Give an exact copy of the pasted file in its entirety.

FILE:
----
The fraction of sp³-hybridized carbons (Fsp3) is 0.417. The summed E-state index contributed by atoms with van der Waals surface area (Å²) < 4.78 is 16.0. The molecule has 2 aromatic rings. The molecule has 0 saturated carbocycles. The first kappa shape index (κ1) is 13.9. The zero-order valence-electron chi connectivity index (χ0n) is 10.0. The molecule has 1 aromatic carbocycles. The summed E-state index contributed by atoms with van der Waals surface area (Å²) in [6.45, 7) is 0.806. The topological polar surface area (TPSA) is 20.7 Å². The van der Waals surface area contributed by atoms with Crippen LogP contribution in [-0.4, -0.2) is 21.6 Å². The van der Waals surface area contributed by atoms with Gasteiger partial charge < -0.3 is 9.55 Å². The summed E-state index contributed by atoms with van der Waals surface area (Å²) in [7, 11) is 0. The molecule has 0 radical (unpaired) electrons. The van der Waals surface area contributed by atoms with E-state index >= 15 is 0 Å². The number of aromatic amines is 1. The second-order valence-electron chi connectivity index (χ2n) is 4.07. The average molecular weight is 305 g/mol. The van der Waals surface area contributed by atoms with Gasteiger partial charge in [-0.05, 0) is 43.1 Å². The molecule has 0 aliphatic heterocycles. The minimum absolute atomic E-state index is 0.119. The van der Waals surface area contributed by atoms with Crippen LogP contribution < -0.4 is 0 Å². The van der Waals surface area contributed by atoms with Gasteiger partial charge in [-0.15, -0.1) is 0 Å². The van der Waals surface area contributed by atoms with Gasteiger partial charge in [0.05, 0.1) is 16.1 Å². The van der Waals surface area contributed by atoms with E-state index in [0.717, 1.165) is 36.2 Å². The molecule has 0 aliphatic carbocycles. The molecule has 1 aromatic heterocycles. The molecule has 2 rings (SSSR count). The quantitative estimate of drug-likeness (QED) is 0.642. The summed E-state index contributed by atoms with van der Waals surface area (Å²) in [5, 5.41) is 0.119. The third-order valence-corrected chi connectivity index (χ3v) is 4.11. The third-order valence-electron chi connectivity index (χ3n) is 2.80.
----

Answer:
The fraction of sp³-hybridized carbons (Fsp3) is 0.417. The summed E-state index contributed by atoms with van der Waals surface area (Å²) < 4.78 is 16.0. The molecule has 2 aromatic rings. The molecule has 0 saturated carbocycles. The first kappa shape index (κ1) is 13.9. The zero-order valence-electron chi connectivity index (χ0n) is 10.0. The molecule has 1 aromatic carbocycles. The summed E-state index contributed by atoms with van der Waals surface area (Å²) in [6.45, 7) is 0.806. The topological polar surface area (TPSA) is 20.7 Å². The van der Waals surface area contributed by atoms with Crippen LogP contribution in [-0.4, -0.2) is 21.6 Å². The van der Waals surface area contributed by atoms with Gasteiger partial charge < -0.3 is 9.55 Å². The summed E-state index contributed by atoms with van der Waals surface area (Å²) in [7, 11) is 0. The molecule has 0 radical (unpaired) electrons. The van der Waals surface area contributed by atoms with E-state index >= 15 is 0 Å². The number of aromatic amines is 1. The second-order valence-electron chi connectivity index (χ2n) is 4.07. The average molecular weight is 305 g/mol. The van der Waals surface area contributed by atoms with Gasteiger partial charge in [-0.05, 0) is 43.1 Å². The molecule has 0 aliphatic heterocycles. The minimum absolute atomic E-state index is 0.119. The van der Waals surface area contributed by atoms with Crippen LogP contribution < -0.4 is 0 Å². The van der Waals surface area contributed by atoms with Gasteiger partial charge in [-0.15, -0.1) is 0 Å². The van der Waals surface area contributed by atoms with Gasteiger partial charge in [0.05, 0.1) is 16.1 Å². The van der Waals surface area contributed by atoms with E-state index in [0.717, 1.165) is 36.2 Å². The molecule has 0 aliphatic carbocycles. The molecule has 1 aromatic heterocycles. The molecule has 2 rings (SSSR count). The quantitative estimate of drug-likeness (QED) is 0.642. The summed E-state index contributed by atoms with van der Waals surface area (Å²) in [5, 5.41) is 0.119. The third-order valence-corrected chi connectivity index (χ3v) is 4.11. The third-order valence-electron chi connectivity index (χ3n) is 2.80.